Commonwealth Games Scotland (CGS) has lifted the lifetime ban it imposed on David Millar which will allow him to compete for his country in the road race and time trial at next year's Commonwealth Games in Delhi.
Millar had appealed against the lifetime ban imposed by the organisation in the light of his 2004 ban for using EPO, Millar's strong anti-doping stance since admitting his use of EPO was given as the reason for the rescinding of his lifetime ban. The Scots rider has been vocal in his denunciations of doping and dopers in cycling, he currently rides for the US Garmin Transitions team which is noted within the sport for the strong stance it takes on doping, Millar is also the British representative on the World AntiDoping Agency's (WADA) athlete's panel.
In a statement confirming the decision, Jon Doig, CGS Chief Executive said: “The CGS Board felt that since his return to cycling David has become an active campaigner and educator about doping in sport and has gone to great lengths to rehabilitate himself and share his experiences with others in an attempt to promote the anti-doping message. David has now been cleared to compete for Scotland in Delhi subject to achieving the necessary performance selection standards.”
Welcoming the news Millar said: “I am absolutely delighted with the decision. It would be an honour to race for Scotland at the Commonwealth Games in Delhi and to give something back to the country that has given me so much. I am proud to be a Scot and feel that I have been supported incredibly through the bad times as well as the good by Scotland.
“I made mistakes as a younger athlete in a dirty sport, and I will have to live with those mistakes for the rest of my life, but I have changed and I know I bring something beneficial to not only cycling but also sport as a whole.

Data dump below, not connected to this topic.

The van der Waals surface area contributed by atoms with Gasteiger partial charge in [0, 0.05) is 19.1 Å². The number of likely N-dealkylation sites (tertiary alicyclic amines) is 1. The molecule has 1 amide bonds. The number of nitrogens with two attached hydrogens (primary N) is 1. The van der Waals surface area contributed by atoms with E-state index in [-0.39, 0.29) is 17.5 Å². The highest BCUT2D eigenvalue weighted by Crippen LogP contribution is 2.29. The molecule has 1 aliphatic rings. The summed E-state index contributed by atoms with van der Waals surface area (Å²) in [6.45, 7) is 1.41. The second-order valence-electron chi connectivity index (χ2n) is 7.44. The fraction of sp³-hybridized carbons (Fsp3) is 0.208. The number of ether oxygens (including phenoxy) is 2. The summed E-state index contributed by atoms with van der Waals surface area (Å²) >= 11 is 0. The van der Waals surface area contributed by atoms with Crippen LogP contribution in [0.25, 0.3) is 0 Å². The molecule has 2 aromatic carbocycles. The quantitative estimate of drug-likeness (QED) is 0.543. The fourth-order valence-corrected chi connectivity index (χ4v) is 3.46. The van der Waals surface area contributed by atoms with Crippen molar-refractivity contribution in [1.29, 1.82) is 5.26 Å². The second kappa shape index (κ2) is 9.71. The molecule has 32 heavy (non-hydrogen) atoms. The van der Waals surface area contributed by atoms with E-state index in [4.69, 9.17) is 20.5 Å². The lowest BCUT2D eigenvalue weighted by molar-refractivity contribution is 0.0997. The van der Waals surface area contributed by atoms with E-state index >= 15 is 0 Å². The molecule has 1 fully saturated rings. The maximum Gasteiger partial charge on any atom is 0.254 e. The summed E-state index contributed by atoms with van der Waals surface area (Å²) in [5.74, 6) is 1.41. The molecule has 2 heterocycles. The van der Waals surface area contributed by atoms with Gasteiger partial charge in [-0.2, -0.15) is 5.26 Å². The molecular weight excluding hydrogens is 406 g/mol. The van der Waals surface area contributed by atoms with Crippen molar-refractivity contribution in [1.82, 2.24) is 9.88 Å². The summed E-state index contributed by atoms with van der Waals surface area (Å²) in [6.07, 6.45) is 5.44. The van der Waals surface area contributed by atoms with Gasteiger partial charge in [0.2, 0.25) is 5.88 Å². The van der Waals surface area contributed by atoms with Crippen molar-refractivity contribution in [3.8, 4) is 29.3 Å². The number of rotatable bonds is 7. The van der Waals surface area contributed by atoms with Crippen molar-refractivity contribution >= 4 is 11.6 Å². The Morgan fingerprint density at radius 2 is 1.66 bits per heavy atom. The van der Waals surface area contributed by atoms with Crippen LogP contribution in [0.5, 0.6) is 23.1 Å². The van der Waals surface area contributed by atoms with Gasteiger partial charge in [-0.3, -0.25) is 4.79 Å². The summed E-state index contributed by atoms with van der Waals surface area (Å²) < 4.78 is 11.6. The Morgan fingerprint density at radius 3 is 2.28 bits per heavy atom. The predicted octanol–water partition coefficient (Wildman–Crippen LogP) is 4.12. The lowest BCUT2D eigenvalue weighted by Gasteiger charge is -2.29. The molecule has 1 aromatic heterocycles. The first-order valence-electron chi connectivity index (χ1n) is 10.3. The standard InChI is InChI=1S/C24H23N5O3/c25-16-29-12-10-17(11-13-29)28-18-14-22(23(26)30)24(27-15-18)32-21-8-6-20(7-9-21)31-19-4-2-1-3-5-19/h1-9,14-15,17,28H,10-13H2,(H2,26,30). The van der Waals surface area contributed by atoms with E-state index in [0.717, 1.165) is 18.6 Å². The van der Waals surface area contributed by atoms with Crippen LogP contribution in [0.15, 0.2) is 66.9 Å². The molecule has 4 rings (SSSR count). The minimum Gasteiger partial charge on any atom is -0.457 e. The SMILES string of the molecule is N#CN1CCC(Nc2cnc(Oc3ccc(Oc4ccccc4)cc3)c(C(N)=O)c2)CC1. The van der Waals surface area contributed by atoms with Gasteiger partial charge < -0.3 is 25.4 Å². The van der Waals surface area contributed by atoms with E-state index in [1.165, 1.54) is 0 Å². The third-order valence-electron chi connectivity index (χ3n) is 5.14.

“I have been so pro-active in my fight against doping because I believe I can make a difference, and I also believe that the mistakes I made as an athlete were fully preventable. If the example I now give and education I provide can prevent a younger version of me from making the same mistakes I made than I could not ask for more.”
If he is selected for the Scottish team, and so long as he remains injury free that seems pretty much a given, Millar told Richard Moore in The Guardian that he would be targetting the time trial in Delhi but he would also hope to compete in the road race. A measure of how seriously he is taking the chance to represent his country is his insistence that he will use the Vuelta as a warm-up event for Delhi. In an intriguing aside it would seem that Millar was encouraged to appeal against the life ban by Scottish Cycling.
While next year's Commonweath Games now looks a very realistic prospect for the Garmin Transitions rider, his chances of representing Great Britain still look slim. The British Olympic Authority also imposed a lifetime ban on him and they take a hardline stance on matters as last year's unsuccessful attempt by the sprinter Dwain Chambers to get his life ban over turned demonstrated.
Plucked from the obscurity of his London commute back in the mid-Nineties to live in Bath and edit bike mags our man made the jump to the interweb back in 2006 as launch editor of a large cycling website somewhat confusingly named after a piece of navigational equipment. He came up with the idea for road.cc mainly to avoid being told what to do… Oh dear, issues there then. Tony tries to ride his bike every day and if he doesn't he gets grumpy, he likes carbon, but owns steel, and wants titanium. When not on his bike or eating cake Tony spends his time looking for new ways to annoy the road.cc team. He's remarkably good at it.